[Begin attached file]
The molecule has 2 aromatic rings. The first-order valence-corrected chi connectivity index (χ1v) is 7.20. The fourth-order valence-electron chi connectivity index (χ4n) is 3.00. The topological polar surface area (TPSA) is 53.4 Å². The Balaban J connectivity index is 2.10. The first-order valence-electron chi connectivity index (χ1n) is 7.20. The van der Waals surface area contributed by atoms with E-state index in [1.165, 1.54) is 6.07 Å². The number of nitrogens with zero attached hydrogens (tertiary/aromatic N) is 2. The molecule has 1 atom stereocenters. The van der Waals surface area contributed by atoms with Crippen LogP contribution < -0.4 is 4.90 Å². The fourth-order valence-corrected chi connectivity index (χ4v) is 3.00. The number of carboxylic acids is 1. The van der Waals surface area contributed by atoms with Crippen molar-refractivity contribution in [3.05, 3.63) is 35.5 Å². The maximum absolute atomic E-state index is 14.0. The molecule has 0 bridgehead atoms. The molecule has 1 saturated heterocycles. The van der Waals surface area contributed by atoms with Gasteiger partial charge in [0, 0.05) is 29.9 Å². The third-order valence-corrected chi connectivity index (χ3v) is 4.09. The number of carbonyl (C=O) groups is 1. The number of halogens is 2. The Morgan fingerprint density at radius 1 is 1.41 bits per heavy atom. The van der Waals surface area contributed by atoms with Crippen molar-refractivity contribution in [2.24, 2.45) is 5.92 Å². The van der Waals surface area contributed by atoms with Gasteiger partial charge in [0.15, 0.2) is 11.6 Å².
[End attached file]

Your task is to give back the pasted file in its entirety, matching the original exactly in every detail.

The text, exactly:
The molecule has 2 aromatic rings. The first-order valence-corrected chi connectivity index (χ1v) is 7.20. The fourth-order valence-electron chi connectivity index (χ4n) is 3.00. The topological polar surface area (TPSA) is 53.4 Å². The Balaban J connectivity index is 2.10. The first-order valence-electron chi connectivity index (χ1n) is 7.20. The van der Waals surface area contributed by atoms with E-state index in [1.165, 1.54) is 6.07 Å². The number of nitrogens with zero attached hydrogens (tertiary/aromatic N) is 2. The molecule has 1 atom stereocenters. The van der Waals surface area contributed by atoms with Crippen LogP contribution < -0.4 is 4.90 Å². The fourth-order valence-corrected chi connectivity index (χ4v) is 3.00. The number of carboxylic acids is 1. The van der Waals surface area contributed by atoms with Crippen molar-refractivity contribution in [3.05, 3.63) is 35.5 Å². The maximum absolute atomic E-state index is 14.0. The molecule has 0 bridgehead atoms. The molecule has 1 saturated heterocycles. The van der Waals surface area contributed by atoms with Gasteiger partial charge in [0, 0.05) is 29.9 Å². The third-order valence-corrected chi connectivity index (χ3v) is 4.09. The number of carbonyl (C=O) groups is 1. The number of halogens is 2. The Morgan fingerprint density at radius 1 is 1.41 bits per heavy atom. The van der Waals surface area contributed by atoms with Crippen molar-refractivity contribution in [2.24, 2.45) is 5.92 Å². The van der Waals surface area contributed by atoms with Gasteiger partial charge in [0.15, 0.2) is 11.6 Å².